Monday, May 10, 2010
I just recently bought a new high definition TV (HDTV). TV buying can be daunting and complicated, so I thought I'd go through the things I learned in my hunt.
Only a year ago, I bought a 46" LCD Toshiba TV for $1600 at Visions. One of the main reasons we got it was it had an "upscaler", which allegedly made standard definition (SD) inputs (like from a DVD player) look high definition (HD). It worked okay, but we started watching more movies on our Blu-ray player and HD cable, so it because less and less useful.
It was fine, but the feature that I really coveted was called Smoothing. Sony calls it "Motion Flow" and Samsung calls it "Auto Motion Plus". Before I explain what Smoothing is, I have to explain how TV signals work.
Motion pictures are filmed at a rate of 24 frames per second (fps). Every second, 24 unique frames flash before your eyes. Television is broadcast at 60 fps. Since 60 is not divisible by 24, when movies are shown on TV they have to do something called 3:2 pulldown. What it means is the first frame is shown twice, the second frame is shown three-times, the third frame is shown twice, etc. See below for an example:
[A] [A] [B] [B] [B] [C] [C] [D] [D] [D] ...
3:2 pulldown can result in a flickery and blurry effect which is typically called judder. TV manufacturers have tried to combat this by increasing the frame rate of HDTVs to 120 fps (more commonly called 120 Hz). 120 is dividable by 24, so each movie frame is shown 5 times.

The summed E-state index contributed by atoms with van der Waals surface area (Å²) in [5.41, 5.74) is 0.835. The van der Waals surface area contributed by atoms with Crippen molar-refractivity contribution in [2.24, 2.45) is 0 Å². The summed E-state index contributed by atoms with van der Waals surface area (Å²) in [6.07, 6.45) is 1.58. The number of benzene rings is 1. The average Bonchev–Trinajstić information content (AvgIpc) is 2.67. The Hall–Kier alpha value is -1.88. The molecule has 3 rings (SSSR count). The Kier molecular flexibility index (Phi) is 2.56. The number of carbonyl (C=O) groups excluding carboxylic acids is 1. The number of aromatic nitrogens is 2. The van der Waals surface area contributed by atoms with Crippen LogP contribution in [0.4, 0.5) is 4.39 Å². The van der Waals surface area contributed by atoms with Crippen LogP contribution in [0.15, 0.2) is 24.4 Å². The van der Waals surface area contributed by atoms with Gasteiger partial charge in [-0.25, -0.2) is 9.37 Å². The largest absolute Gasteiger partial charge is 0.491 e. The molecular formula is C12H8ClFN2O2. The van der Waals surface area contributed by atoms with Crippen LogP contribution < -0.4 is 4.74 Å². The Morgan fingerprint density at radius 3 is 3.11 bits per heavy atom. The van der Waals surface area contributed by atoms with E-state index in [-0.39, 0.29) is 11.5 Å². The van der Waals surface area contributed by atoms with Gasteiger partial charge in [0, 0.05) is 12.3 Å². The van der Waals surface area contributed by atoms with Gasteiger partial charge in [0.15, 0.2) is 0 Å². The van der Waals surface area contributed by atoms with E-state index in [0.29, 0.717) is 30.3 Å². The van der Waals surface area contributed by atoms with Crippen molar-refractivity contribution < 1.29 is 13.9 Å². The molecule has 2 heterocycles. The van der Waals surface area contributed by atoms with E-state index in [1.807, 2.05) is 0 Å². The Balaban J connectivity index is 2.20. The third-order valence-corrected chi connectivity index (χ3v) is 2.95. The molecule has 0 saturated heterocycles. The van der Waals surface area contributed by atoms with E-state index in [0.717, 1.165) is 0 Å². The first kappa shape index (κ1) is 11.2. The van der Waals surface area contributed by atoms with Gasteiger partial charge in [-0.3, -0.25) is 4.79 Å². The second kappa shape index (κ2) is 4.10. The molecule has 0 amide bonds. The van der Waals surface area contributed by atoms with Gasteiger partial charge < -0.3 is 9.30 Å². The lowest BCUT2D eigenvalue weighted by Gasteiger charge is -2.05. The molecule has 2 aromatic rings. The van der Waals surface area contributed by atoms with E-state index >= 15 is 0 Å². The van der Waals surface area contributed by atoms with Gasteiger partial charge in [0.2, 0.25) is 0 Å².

This can only fix the picture so much. Just flashing the same picture 5 times may make it slightly clearer, but it doesn't change the fact that it is the same picture. This is where Smoothing comes in.
Smoothing software in the TV tries to predict what the image would look like between two frames. So if a golf ball is on one side of the screen in one frame, and then on the other in the next, the Smoothing software tries to create a new frame with the ball in the middle. Smoothing tends to make film look more like video. It is very visible when the camera pans slowly across a scene. It also makes computer-animated movies look hyper-real.
Smoothing tends to only be available on higher end TVs. Sony and Samsung (the top two LCD TV manufacturers) each had TVs with the feature that I was looking at but they were about $2400. If I had better impulse control, I'd wait until September or January, which are the best times to buy TVs. But I walked into a Walmart last week. Right in the middle of a bank of TVs I saw the beautiful glassy image of a TV with Smoothing enabled. They were showing Avatar and even though I don't really like that movie, I stood there for 20 minutes, totally ignoring the three phone calls Karen made to my cell phone. (I swear, honey, I did not hear my phone ringing.) I couldn't believe the incredible smooth image on a 47" TV that was only $1000. I did a little bit of research on the brand (no-name Vizio) to make sure it wasn't a total dog, and then picked it up on the weekend.
It was the wife and my 11th anniversary, so it is really a gift to us. Your welcome, Karen.